Glasgow School of Art under fire for zero-hours contracts

Published

Credit: Glasgow Guardian / Madeleine Baker

Chloë Spence
Reporter

The Glasgow School of Art (GSA) has faced criticism for its advertising of zero-hours contracts, with nationwide campaign group Betterthanzero suggesting that this is inconsistent with the School’s “progressive” reputation. The group drew attention to this alleged inconsistency in a post on their Facebook page dated 20 September, in which they shared a vacancy posted by the GSA.

The vacancy advertises for a guide to lead “Mackintosh at the GSA” tours, and to play “a supporting role for [their] Walking Tours and general visitor centre operation”. Payment is £8.45 per hour, and the position is advertised as “Permanent”, with a regular minimum-hour contract in place during the busy summer season. However, it is also stated that successful applicants must be willing to continue on a zero-hours basis, during their quiet season of October onwards.

Betterthanzero posted a screenshot of the vacancy, captioning it: “The Glasgow School of Art pride themselves on being a progressive employer but here they are advertising for Tour Guides who are ‘happy to continue on a zero-hour contract’…”.

The post received a mixed response from commenters, with many joining Betterthanzero in condemning GSA and zero-hours contracts more generally while others stated that they could not see the problem as the nature of the contract was explicitly advertised, and that this was “entirely suitable for [the School of Art’s] off-season”.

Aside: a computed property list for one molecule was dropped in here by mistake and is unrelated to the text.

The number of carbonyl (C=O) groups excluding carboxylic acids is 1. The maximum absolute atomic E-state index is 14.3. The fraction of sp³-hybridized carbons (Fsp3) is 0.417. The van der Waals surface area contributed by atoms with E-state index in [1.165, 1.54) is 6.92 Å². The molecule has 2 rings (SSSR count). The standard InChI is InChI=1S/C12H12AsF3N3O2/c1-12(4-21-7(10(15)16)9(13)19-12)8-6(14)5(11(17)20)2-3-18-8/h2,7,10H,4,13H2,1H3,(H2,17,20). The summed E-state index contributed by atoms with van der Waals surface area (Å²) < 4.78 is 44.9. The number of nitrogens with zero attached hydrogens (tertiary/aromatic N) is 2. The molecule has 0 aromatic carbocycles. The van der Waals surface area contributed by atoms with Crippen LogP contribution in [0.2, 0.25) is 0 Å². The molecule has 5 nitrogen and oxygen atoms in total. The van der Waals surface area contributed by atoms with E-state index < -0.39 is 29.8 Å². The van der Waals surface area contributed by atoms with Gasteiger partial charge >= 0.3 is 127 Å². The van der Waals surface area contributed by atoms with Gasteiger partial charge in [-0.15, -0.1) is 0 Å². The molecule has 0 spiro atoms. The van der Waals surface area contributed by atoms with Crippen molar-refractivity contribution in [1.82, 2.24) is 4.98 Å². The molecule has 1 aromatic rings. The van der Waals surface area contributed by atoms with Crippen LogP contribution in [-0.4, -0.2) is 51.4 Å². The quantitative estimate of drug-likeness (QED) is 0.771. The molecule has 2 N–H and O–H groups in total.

One commenter recounted their own experiences with the GSA, recalling how they had been offered a role as a library assistant which would have been “ideal” had it not been on a zero-hours contract (a fact they asserted was not disclosed in the job advertisement). They described the system as “designed to exploit workers”, calling for “a total reform on workers [sic] pay and conditions”.

GSA was one of a number of Scottish universities to be implicated in a report by Westminster’s Scottish Affairs Select Committee in 2014, following an investigation finding that thousands of employees in Scottish universities were experiencing “abuse and exploitation” on zero-hours contracts. The report prompted the Universities and College Union to issue a public call for the universities involved to abolish the practice, to which Universities Scotland (a membership organisation representing Scotland’s higher education institutions) responded by promising to do so.

A spokesperson for the GSA told The Glasgow Guardian: “These contracts relate to work with GSA Enterprises during term time and are specifically designed to fit with the requirements of GSA students for maximum flexibility to fit their work as tour guides round their academic studies and studio time, and to allow them to take up opportunities for exhibitions, travel and exchange. Minimum hours contracts are offered over the summer when the student guides have fewer academic commitments.

“GSA Enterprises is a living wage employer and all staff receive holiday pay, sick pay, pension contributions and other benefits alongside a range of training opportunities to complement their studies at the GSA, regardless of the number of hours they perform.”